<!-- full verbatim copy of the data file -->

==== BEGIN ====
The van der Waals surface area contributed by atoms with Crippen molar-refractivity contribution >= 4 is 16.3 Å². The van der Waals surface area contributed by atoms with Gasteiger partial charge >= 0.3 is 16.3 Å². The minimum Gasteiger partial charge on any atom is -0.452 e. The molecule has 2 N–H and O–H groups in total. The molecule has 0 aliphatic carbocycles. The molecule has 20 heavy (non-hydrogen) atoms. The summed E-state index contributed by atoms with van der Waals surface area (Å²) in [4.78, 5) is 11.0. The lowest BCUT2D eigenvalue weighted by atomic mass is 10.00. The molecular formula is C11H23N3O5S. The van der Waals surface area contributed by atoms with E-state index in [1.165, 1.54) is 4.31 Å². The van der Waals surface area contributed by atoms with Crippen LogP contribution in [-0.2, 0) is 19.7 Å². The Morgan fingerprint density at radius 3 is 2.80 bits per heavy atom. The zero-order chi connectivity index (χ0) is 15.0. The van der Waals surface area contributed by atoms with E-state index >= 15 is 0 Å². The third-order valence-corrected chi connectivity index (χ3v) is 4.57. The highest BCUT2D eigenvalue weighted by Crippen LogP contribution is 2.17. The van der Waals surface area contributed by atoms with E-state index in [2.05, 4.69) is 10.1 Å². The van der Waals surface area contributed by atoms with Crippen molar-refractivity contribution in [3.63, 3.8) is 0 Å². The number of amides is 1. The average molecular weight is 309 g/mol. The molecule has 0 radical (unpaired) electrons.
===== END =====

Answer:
The van der Waals surface area contributed by atoms with Crippen molar-refractivity contribution >= 4 is 16.3 Å². The van der Waals surface area contributed by atoms with Gasteiger partial charge >= 0.3 is 16.3 Å². The minimum Gasteiger partial charge on any atom is -0.452 e. The molecule has 2 N–H and O–H groups in total. The molecule has 0 aliphatic carbocycles. The molecule has 20 heavy (non-hydrogen) atoms. The summed E-state index contributed by atoms with van der Waals surface area (Å²) in [4.78, 5) is 11.0. The lowest BCUT2D eigenvalue weighted by atomic mass is 10.00. The molecular formula is C11H23N3O5S. The van der Waals surface area contributed by atoms with E-state index in [1.165, 1.54) is 4.31 Å². The van der Waals surface area contributed by atoms with Crippen LogP contribution in [-0.2, 0) is 19.7 Å². The Morgan fingerprint density at radius 3 is 2.80 bits per heavy atom. The zero-order chi connectivity index (χ0) is 15.0. The van der Waals surface area contributed by atoms with E-state index >= 15 is 0 Å². The third-order valence-corrected chi connectivity index (χ3v) is 4.57. The highest BCUT2D eigenvalue weighted by Crippen LogP contribution is 2.17. The van der Waals surface area contributed by atoms with E-state index in [2.05, 4.69) is 10.1 Å². The van der Waals surface area contributed by atoms with Crippen molar-refractivity contribution in [3.63, 3.8) is 0 Å². The number of amides is 1. The average molecular weight is 309 g/mol. The molecule has 0 radical (unpaired) electrons.